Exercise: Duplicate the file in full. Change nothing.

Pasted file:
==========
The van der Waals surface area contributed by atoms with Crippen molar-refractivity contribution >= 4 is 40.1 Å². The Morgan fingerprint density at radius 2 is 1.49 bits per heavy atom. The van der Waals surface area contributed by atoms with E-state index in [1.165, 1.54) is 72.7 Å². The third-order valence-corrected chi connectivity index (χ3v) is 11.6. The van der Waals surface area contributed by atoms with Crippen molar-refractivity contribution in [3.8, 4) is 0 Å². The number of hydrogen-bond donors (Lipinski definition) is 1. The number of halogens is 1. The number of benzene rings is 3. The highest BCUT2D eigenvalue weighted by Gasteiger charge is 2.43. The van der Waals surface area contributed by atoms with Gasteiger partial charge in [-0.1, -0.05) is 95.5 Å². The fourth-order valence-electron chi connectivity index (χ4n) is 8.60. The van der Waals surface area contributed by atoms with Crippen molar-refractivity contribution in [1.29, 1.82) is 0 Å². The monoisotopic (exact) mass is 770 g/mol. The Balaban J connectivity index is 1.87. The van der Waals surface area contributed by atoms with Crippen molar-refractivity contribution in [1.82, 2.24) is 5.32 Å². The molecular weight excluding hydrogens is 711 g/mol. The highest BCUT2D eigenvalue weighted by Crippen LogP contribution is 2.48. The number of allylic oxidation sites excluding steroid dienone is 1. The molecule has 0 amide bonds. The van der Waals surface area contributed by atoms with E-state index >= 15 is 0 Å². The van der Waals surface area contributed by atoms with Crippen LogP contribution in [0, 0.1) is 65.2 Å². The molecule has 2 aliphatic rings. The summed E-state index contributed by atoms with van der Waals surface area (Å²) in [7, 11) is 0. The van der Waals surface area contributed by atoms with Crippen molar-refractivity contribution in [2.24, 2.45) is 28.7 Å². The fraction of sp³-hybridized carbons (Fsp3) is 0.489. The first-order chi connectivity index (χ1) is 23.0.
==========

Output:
The van der Waals surface area contributed by atoms with Crippen molar-refractivity contribution >= 4 is 40.1 Å². The Morgan fingerprint density at radius 2 is 1.49 bits per heavy atom. The van der Waals surface area contributed by atoms with E-state index in [1.165, 1.54) is 72.7 Å². The third-order valence-corrected chi connectivity index (χ3v) is 11.6. The van der Waals surface area contributed by atoms with Crippen molar-refractivity contribution in [3.8, 4) is 0 Å². The number of hydrogen-bond donors (Lipinski definition) is 1. The number of halogens is 1. The number of benzene rings is 3. The highest BCUT2D eigenvalue weighted by Gasteiger charge is 2.43. The van der Waals surface area contributed by atoms with Gasteiger partial charge in [-0.1, -0.05) is 95.5 Å². The fourth-order valence-electron chi connectivity index (χ4n) is 8.60. The van der Waals surface area contributed by atoms with Crippen molar-refractivity contribution in [1.29, 1.82) is 0 Å². The monoisotopic (exact) mass is 770 g/mol. The Balaban J connectivity index is 1.87. The van der Waals surface area contributed by atoms with Crippen molar-refractivity contribution in [1.82, 2.24) is 5.32 Å². The molecular weight excluding hydrogens is 711 g/mol. The highest BCUT2D eigenvalue weighted by Crippen LogP contribution is 2.48. The number of allylic oxidation sites excluding steroid dienone is 1. The molecule has 0 amide bonds. The van der Waals surface area contributed by atoms with E-state index >= 15 is 0 Å². The van der Waals surface area contributed by atoms with Crippen LogP contribution in [0, 0.1) is 65.2 Å². The molecule has 2 aliphatic rings. The summed E-state index contributed by atoms with van der Waals surface area (Å²) in [7, 11) is 0. The van der Waals surface area contributed by atoms with Crippen molar-refractivity contribution in [2.24, 2.45) is 28.7 Å². The fraction of sp³-hybridized carbons (Fsp3) is 0.489. The first-order chi connectivity index (χ1) is 23.0.